Say what?! As you might imagine, I did a double take when I read this headline in the Guardian last week: Housework may promote health in old age, study suggests. I’m definitely someone “in old age”, and I wasn’t sure if I wanted to read further or not. My first thought was, “What the …, that’s the last thing I want to hear.”
I’m happy to report that the results of this study haven’t been embraced by everyone, although the authors did have some ‘interesting’ observations to report.
First of all, I know you will all be surprised to learn that … ta da … most housework is done by, wait for it, women!! I hope these researchers weren’t awarded too large a grant for this work; most women could have told them this. According to my husband, it’s because only women see dust!
While most of us are aware that, as the study reminds us, regular physical activity “improves physical and mental health, mitigates the risks and effects of chronic diseases, and reduces falls, immobility, dependency and mortality among older adults”, I don’t think it has to follow that “… tasks like dusting, scrubbing floors and washing the windows …” need be the go-to regular physical activity. I am only guessing, but I think these researchers must have been young … and mostly male!
These were their findings:
After taking into account factors including age, sex, and the amount of light housework undertaken, the team found cognitive scores and attention scores were 8% and 14% higher respectively for older adults doing high amounts of heavy housework – on average 131 minutes a week – compared low levels, which appeared to amount to none at all.
Sit-to-stand times were lower for older adults reporting high amounts of heavy housework compared with low amounts, while they were also assessed as being at lower risk of having a fall.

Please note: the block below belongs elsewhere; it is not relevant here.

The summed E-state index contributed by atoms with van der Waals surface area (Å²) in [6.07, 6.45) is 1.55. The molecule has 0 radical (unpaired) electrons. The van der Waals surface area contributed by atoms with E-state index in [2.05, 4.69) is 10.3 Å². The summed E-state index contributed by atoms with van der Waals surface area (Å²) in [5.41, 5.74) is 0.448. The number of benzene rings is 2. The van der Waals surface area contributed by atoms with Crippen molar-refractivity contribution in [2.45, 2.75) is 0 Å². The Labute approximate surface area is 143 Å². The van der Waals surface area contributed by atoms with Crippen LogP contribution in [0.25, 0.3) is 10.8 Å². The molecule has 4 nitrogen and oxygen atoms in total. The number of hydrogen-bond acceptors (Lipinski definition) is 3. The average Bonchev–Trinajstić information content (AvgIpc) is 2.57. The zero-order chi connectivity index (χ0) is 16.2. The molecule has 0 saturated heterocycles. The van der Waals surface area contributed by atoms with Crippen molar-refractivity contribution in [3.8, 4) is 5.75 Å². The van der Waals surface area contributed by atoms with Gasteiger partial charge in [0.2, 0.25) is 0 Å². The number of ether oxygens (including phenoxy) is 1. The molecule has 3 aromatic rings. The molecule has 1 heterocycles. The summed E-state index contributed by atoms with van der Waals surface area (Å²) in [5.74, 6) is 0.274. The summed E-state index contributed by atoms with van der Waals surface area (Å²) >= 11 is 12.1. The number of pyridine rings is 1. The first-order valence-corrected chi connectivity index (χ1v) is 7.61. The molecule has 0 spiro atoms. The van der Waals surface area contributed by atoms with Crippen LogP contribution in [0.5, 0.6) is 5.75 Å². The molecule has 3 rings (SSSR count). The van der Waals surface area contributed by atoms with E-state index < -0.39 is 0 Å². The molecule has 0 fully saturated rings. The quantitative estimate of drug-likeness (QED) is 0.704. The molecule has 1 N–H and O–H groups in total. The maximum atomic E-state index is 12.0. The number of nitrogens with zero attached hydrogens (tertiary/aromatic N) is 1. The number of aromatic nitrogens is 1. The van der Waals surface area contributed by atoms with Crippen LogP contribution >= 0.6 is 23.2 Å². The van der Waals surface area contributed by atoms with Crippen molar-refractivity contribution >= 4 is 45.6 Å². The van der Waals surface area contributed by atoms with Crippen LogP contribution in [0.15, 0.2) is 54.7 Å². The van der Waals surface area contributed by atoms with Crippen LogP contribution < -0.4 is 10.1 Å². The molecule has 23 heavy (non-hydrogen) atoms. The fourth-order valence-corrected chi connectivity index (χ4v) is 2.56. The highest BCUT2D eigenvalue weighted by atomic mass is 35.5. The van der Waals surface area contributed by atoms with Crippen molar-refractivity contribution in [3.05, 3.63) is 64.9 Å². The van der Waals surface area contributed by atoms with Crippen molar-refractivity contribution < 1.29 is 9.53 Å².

The team also found cognitive scores were 5% higher for older adults who reported high levels of light housework – on average doing 902 minutes a week – and memory scores were also higher, compared with those undertaking low levels of such tasks, averaging 89 minutes a week.
902 minutes of light housework per week! That’s 15 hours. What light housework can take 15 hours per week? And washing windows, scrubbing floors and dusting for an average of 131 minutes per week (2 hours and 11 minutes) seems like a lot of heavy housework. These must be pretty dirty homes. Old people don’t get things that dirty, folks!
The good news is that for those old folks with very dirty homes who are heavily into cleanliness, all that housework you’re doing is paying off. You can stand up faster than the rest of us, and you should have a cognitive advantage in finishing off a crossword puzzle, if you can just tear yourself away from all that housework and sit down and pick up the crossword instead.
The best news is that the results of this research are not definitive. I was very relieved to read the concluding paragraph of this article, quoting Charlie Foster, a professor of physical activity and public health at the University of Bristol:
“I suspect asking people to be active by doing housework won’t be one of the government’s ways of promoting physical activity.”
Phew. I’ll stick with the gym!
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